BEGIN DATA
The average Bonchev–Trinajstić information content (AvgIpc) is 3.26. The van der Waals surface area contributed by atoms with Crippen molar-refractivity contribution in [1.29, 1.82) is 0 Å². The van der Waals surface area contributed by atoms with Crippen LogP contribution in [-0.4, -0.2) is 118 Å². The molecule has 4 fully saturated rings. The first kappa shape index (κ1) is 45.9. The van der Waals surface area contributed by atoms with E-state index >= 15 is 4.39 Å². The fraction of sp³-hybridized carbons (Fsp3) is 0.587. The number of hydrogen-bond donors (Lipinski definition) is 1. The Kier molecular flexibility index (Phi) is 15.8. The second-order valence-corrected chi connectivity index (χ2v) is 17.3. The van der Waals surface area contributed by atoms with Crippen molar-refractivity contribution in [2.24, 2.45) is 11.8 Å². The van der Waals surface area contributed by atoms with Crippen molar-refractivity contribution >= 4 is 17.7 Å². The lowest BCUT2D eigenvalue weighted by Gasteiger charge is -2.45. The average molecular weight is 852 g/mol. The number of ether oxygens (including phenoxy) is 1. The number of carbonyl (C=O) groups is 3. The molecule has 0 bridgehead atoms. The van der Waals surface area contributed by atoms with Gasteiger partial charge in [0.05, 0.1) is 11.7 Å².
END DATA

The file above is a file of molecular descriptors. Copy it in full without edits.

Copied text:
The average Bonchev–Trinajstić information content (AvgIpc) is 3.26. The van der Waals surface area contributed by atoms with Crippen molar-refractivity contribution in [1.29, 1.82) is 0 Å². The van der Waals surface area contributed by atoms with Crippen LogP contribution in [-0.4, -0.2) is 118 Å². The molecule has 4 fully saturated rings. The first kappa shape index (κ1) is 45.9. The van der Waals surface area contributed by atoms with E-state index >= 15 is 4.39 Å². The fraction of sp³-hybridized carbons (Fsp3) is 0.587. The number of hydrogen-bond donors (Lipinski definition) is 1. The Kier molecular flexibility index (Phi) is 15.8. The second-order valence-corrected chi connectivity index (χ2v) is 17.3. The van der Waals surface area contributed by atoms with Crippen molar-refractivity contribution in [2.24, 2.45) is 11.8 Å². The van der Waals surface area contributed by atoms with Crippen molar-refractivity contribution >= 4 is 17.7 Å². The lowest BCUT2D eigenvalue weighted by Gasteiger charge is -2.45. The average molecular weight is 852 g/mol. The number of ether oxygens (including phenoxy) is 1. The number of carbonyl (C=O) groups is 3. The molecule has 0 bridgehead atoms. The van der Waals surface area contributed by atoms with Gasteiger partial charge in [0.05, 0.1) is 11.7 Å².